In New York, the young student again found the lively Cape Town scene and met the idols of his youth: In the last creative frenzy of American Jazz, Miles Davis, Thelonious Monk, Bill Evans, Charlie Mingus, Dizzy Gillespie, Cannonball Adderley played in clubs like the Village Vanguard, the Five Spot and the Village Gate. During this time, Makeba’s "Pata Pata" enjoyed international success on the charts, which was a first for a song based on South African rhythms that combined well with Jazzsoli harmonies- something the musicians of the District 6 clubs had been doing all along. Masekela began synthesizing this formula of jazz and pop music, a process reflected by the ironic title of his 1965 album "The Americanization of Ooga Booga". Influenced by funk and R & B of the Motown Hit Factory, Masekela and James Levine founded that same year Chisa Records and began creating a South African sound based on jazz and R & B. Their bands included the Crusaders, who followed Masekela’s suggestion to drop “Jazz" from their name, as well as the self-confidently named band "The Zulus." Masekela’s song "Grazing in the Grass," "a perfect Mbaqanga Song," according to Levine, was a hit in the hot summer of 1968 and landed in the charts between songs by Marvin Gaye, Sly Stone, James Brown, Motown and Stax. The time was ripe, the continents moved closer together through the civil rights movement in the USA. A renewed interest in his musical roots led Masekela on a pan-African tour, traveling with the band Hedzoleh Soundz from Ghana to Guinea, Liberia and Ghana, and in London he recorded an album whose title and sound reflects his expanded musical horizons: "Home Is Where The Music Is”, and was influenced by encounters with Fela Kuti in London and Nigeria. Masekela expanded his range of expression with elements of West African Afrobeat.
During the eighties, he was part of a paradigm shift in US pop music, recording dance music under the name Disco Kid for the disco label Casablanca, amongst others, and also pop-y ballads clad in the characteristic all-electric sound of the period. Nevertheless, he continued to pursue his African project. The clear sound of his trumpet and flugelhorn and his preference for polyphonic vocal arrangements penetrated the disco beats and the artificial sound of Linn drums, keyboard and synthetic strings, like in his 1986 club hit "Do not Go Lose It Baby", a preference that resonated the Township vocal groups, ethnic South African melodies, and the blooming jazz of the fifties.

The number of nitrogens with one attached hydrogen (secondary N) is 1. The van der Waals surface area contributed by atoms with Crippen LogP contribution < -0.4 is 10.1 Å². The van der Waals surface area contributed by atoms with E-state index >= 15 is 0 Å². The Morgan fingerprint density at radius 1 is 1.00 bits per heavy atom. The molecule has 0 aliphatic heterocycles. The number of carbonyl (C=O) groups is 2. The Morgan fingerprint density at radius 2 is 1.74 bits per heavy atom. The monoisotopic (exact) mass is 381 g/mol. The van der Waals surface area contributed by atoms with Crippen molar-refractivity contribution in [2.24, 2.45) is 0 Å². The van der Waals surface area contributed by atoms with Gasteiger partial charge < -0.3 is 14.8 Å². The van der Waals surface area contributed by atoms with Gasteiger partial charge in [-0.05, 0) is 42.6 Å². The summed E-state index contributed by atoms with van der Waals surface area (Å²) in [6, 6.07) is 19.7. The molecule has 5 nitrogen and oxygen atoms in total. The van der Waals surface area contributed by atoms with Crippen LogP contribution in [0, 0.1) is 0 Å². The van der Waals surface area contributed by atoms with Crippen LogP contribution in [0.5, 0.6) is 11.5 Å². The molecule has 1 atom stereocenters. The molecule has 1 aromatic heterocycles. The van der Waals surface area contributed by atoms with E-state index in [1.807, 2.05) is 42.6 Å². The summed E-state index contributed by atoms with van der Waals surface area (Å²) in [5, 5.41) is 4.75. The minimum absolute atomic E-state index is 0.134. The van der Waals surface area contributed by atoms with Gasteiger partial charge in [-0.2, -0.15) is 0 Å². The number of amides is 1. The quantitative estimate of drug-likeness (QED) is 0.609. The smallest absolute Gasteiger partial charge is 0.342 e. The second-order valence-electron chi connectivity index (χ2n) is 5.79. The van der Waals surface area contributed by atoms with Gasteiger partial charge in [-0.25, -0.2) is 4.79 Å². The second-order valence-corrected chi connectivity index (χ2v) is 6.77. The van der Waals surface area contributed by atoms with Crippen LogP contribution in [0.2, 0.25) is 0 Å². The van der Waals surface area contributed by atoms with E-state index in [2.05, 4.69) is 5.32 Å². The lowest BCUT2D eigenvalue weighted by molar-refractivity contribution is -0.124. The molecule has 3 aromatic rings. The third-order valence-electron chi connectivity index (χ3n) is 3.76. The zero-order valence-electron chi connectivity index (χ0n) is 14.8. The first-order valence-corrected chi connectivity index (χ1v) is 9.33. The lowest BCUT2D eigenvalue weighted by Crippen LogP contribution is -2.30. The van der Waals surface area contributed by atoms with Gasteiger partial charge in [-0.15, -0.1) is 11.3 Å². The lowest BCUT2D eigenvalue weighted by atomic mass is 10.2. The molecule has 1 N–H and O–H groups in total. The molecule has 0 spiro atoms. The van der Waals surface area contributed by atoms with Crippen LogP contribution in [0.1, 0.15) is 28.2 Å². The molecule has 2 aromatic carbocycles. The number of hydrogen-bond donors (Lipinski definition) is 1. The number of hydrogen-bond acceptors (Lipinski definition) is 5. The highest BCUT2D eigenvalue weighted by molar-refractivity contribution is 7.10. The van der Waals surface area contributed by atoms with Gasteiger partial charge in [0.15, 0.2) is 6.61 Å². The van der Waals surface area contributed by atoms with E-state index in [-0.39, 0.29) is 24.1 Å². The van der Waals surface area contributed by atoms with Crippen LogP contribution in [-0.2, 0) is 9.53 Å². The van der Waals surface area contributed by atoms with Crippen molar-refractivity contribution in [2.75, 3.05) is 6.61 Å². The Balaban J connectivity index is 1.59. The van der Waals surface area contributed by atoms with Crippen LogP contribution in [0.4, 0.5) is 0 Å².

Masekela continued his fight against apartheid and for the liberation of Nelson Mandela in his homeland. He produced the unmistakable hit "Bring Him Back Home", in 1980 gave a Christmas concert together with Miriam Makeba in Lesotho, and composed the musical "Sarafina!" which dealt with the conditions in the South African townships. Even founding a sound studio and the “Botswana National School of Music” at the South African border served to fight apartheid. His album "Techno Bush” was created here in 1984.
Masekela attracted worldwide attention in 1988 as a guest performer on Paul Simon´s "Graceland" tour. Together with fellow countrymen like Ladysmith Black Mambazo, Miriam Makeba and Ray Phiri, he toured throughout the world - and also performed in South Africa. Although the staging of this tour is controversial- its public appeal is not. The grand stage appearance of the exiled anti-apartheid activists in the "Free Mandela" concert had repercussions. Just two years later, upon Nelson Mandela’s release and the end of apartheid, Masekela returned home.
Since then he has been traveling between continents as both a musician and producer. With albums such as "Time", he has found his way back to an organic sound, blending Latin Jazz and Mbaqanga. In 2004, he published his autobiography, "Still Grazing - The Musical Journey of Hugh Masekela", co-authored with Michael Cheers, and in 2007, he celebrated the twenty-year anniversary of his musical "Sarafina!" in South Africa, which was filmed with Whoopi Goldberg in 1992. Since the days of "King Kong" Masekela’s career has always been closely connected to the musical. "Sarafina!" with its captivating vocal arrangements and its literally contagious power of Mbaqanga is his musical legacy in the genre.
Masekela now lives and works in South Africa and the United States. Perhaps the man with the unbroken energy personifies the flow of music and ideas crisscrossing the Black Atlantic - or in his words: "I´m the sum total of my influences, I don’t categorize myself."
*1939 Witbank, South Africa